Ohana means family.

Family: One strong, powerful word

Family is not an important thing, it's everything.

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I'm currently thinking back to kindergarten when my teacher asked the class to draw their family. I always drew dad the tallest, mom the second tallest, then me and lastly, my younger brother. I remember learning how to draw clothes so the members of my family were not stick figures anymore.

Well, those were the good old days.

I remember making my mom a craft for Mother's Day and my dad a craft for Father's Day. I remember my mom playing "American Idol" with me on my PlayStation and my dad solving every math problem in .5 seconds to assist me with my homework.

I am beyond fortunate.

At a young age, the importance of family is different depending on your specific family. Fortunately, my family always instilled the importance through our heads.

When high school came to an end and I spent my first night in my freshman year college dorm, I realized a lot. Family was something I should never take for granted. Many people told stories about their parents being drug addicts, abandoning them, abusing them, or even some were not alive.

Compared to these stories, my life was a blessing. My mom, dad, and brother had just dropped me off at college as they waved goodbye, smiling ear to ear. Not everyone in this world is as fortunate and lucky as I am.

However, this opened up my eyes. This world is a scary place to face alone. No matter the circumstances with your family, find at least one person (who may not be blood-related), that you can call FAMILY.

I believe that every single human being deserves the comforting feeling of family. Family isn't always blood. It is the people in your life who will accept you for who you are. The ones who would do anything to see you smile and who love you no matter what.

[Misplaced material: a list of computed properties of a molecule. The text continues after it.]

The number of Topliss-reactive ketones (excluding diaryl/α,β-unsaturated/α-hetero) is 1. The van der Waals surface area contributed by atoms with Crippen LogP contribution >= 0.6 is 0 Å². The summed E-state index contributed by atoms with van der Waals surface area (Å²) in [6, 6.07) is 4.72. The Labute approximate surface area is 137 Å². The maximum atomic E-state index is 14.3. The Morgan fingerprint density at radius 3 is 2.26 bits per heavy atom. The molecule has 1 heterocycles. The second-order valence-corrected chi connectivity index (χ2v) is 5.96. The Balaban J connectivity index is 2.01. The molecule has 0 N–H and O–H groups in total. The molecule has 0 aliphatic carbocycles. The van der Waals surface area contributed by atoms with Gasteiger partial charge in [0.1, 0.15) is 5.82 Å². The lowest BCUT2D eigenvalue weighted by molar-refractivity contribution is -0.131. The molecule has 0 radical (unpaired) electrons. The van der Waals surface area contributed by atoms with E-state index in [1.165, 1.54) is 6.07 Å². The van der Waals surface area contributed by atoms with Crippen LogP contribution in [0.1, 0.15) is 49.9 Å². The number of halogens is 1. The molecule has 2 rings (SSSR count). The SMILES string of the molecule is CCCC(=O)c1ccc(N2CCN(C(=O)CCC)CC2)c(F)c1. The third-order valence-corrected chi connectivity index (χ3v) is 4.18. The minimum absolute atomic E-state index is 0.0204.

The world today lacks the empathy for others who do not have a family. I hope that a majority of our population can do small, kind gestures in hope to attend to those who need a family.

The littlest gesture can go a long way.

Every winter holiday season, my family would "adopt a family." We would receive a list from a family for their wants and wishes for that holiday season. Giving back is one of the most important things as a living human being.

The gift giving was not the best part of it. The best thing about it was the smile on these children's faces when they barely had a functioning family and fresh underwear to wear the next day. I knew we had made a difference.

When I worked at a summer camp, I experienced something similar. My one camper told me she never had a best friend that felt like a sister. By the end of the summer, she turned to me and said, "You are my only best friend and sister." My heart felt warm inside. Even though she had a family and I was not blood-related, I influenced this young girl's life and made her feel like she had one person.

I know there are many, many different circumstances and situations, but you never know how YOU can make a difference.

Next time you face an opportunity to give back to someone in need, do not think twice about it.

Cover Image Credit:

https://pixabay.com/en/family-children-sunset-silhouette-730320/

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I'm The Girl Without A 'Friend Group'

And here's why I'm OK with it

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Little things remind me all the time.

For example, I'll be sitting in the lounge with the people on my floor, just talking about how everyone's days went. Someone will turn to someone else and ask something along the lines of, "When are we going to so-and-so's place tonight?" Sometimes it'll even be, "Are you ready to go to so-and-so's place now? Okay, we'll see you later, Taylor!"